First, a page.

From Poland to Scotland in the wake of WWII
Forced migration is often visualised through a wide-angle lens or a bird’s-eye view. With so many people displaced around the world, we often chart migration movements via statistics and maps, while national and international strategies are set out in sweeping political statements which inevitably approach the so-called ‘refugee crisis’ as a ‘global challenge’ rather than as millions of personal tragedies. Aerial shots of refugee camps, panning footage of crowds at train stations, photographs of long queues at border crossings: these can help to convey the sheer numbers of people in search of somewhere safe to stay. However, they can also sweep up all migration experiences into one universalising narrative, with the diversity of individual experiences and needs getting lost from sight. Inevitably, wide-angle shots, diagrams and charts also look at forced migration from afar, potentially distancing viewers from the humans at the centre of the story.
As many contributors to our project have stressed, it is crucial that we listen to and learn from many individual migration stories, if we are to visualise forced displacement in all its complexity and develop supportive, flexible responses for people who experience it, both near and far. While many forced migrants share experiences in common, no one journey is the same as another. One aim of this website is to juxtapose a range of experiences alongside each other, which together can shed light on different aspects of displacement, forced journeying and the search for a new home. Rather than taking a bird’s-eye view, we have prioritised personal accounts, in a range of different media, making space for individual forced migrants to tell their own stories – or for their families to do so on their behalf.
As part of this work, we have commissioned artist Diana Forster to visualise her mother’s story of forced migration in a new artwork, called ‘Somewhere to Stay‘. We have done so not because we want to suggest that her family’s experience is somehow representative of all forced displacements, but because we hope that the storytelling journey that this artwork takes us on can deepen and stretch how we visualise forced migration by enabling us to walk in someone else’s shoes for a while. Following in an individual forced migrant’s footsteps can help us work our own way through the complex emotions, decisions and challenges that they have dealt with, giving us insights into how forced migration can impact ordinary people in a host of ways through a close-up encounter with one person’s lived experience.
‘Somewhere to Stay‘ takes us back in time to the Second World War, capturing one family’s experience of being forcibly displaced from Poland to Soviet Russia in 1940 – and their long journey from there over the following years to find shelter, security and a new place to call home. In exploring a forced migration that took place eight years ago, we can examine how it played out over multiple decades and generations; history can be a valuable counter-weight to the often short-term visualising that dominates political debate. As well as offering insights into what forced migration can involve, this artwork sheds new light on conflict and its impacts. In narrating events triggered by the Second World War that are not part of the dominant historical narrative, it challenges habits of visualising that seemingly familiar conflict. And the journey it takes us on also prompts us to think about the long legacy of all wars, past and present. The ripple effects of this particular historic forced migration, from Poland to Scotland, continue to reverberate in many communities today.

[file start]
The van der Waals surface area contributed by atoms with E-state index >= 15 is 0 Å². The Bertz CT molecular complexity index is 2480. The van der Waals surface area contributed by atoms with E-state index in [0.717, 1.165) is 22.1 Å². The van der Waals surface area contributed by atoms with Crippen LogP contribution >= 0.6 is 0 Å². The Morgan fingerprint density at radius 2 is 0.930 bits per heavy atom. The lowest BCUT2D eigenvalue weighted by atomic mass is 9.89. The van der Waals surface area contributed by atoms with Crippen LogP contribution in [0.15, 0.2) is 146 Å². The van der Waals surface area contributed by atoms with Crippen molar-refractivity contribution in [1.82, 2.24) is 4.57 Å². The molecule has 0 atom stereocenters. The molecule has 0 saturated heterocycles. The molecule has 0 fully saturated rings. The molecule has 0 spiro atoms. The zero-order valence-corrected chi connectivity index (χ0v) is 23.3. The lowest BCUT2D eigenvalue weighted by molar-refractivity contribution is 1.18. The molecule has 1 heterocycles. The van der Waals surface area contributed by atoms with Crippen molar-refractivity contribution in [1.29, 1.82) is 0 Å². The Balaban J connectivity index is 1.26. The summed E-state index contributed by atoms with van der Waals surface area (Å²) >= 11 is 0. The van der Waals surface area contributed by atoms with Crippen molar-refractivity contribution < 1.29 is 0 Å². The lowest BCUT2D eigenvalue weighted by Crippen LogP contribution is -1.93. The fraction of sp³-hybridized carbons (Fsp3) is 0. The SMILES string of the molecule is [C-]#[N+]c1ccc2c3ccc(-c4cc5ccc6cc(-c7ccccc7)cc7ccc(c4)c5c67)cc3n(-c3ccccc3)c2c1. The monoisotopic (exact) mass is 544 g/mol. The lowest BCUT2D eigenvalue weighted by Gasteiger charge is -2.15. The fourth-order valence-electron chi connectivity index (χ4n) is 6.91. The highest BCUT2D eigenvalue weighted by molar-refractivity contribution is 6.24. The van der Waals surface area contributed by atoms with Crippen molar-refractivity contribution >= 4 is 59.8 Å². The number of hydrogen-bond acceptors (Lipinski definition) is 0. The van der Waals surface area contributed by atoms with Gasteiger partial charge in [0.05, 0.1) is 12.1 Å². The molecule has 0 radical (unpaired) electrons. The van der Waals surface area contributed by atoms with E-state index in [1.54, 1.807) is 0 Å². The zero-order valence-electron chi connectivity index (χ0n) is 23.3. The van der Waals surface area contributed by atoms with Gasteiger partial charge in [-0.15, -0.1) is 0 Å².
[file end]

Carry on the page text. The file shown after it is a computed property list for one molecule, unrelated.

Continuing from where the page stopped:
You can explore Diana Forster’s new artwork here. To help contextualise it, we have drawn together some archival material held by the Imperial War Museums and the University of St Andrews which sheds more light on the experiences of Polish forced migrants during and after the Second World War. You can also listen to descendants of Polish forced migrants reflecting on their families’ experiences of displacement and home-making in the UK, and find some wider reading suggestions here. And you can explore some of the other art which Diana Forster has created in response to her mother’s story through her collection entitled ‘Such a Long Journey‘.
The journeys that forced migrants go on do not stop when they reach their physical destination: the work of adjusting, settling and belonging often lasts a lifetime, and the knock-on impacts of their displacement shape the lives of their families and communities for multiple generations. We hope that the testimonies and images we have curated in this section of our website help you to visualise the some of the long-lasting legacies of forced migration, as well as many different aspects of displacement – from rupture and loss to healing, learning, and the forging of new friendships.
In 1940, when she was 16 years old, artist Diana Forster’s mother – Anna Sokulska Forster – was deported from her family home in eastern Poland (now Ukraine) and transported to a Soviet labour camp in Arkhangelsk. So began a long journey of survival and ongoing displacement that would see her travel thousands of miles,… Read More
As Diana Forster and Josef Butler explain in this interview, hundreds of thousands of people were displaced from Poland during the Second World War. They left – or were forcibly expelled – for a variety of reasons, and their journeys took them in many different directions. As a result of the changing dynamics of the… Read More
In a series of interviews, three descendants of Polish refugees discuss what they know of their family’s migrations during and after the Second World War – and what it was like for second- and third-generation members of the Polish exile community, growing up as both Polish and British in the wake of war and displacement. Read More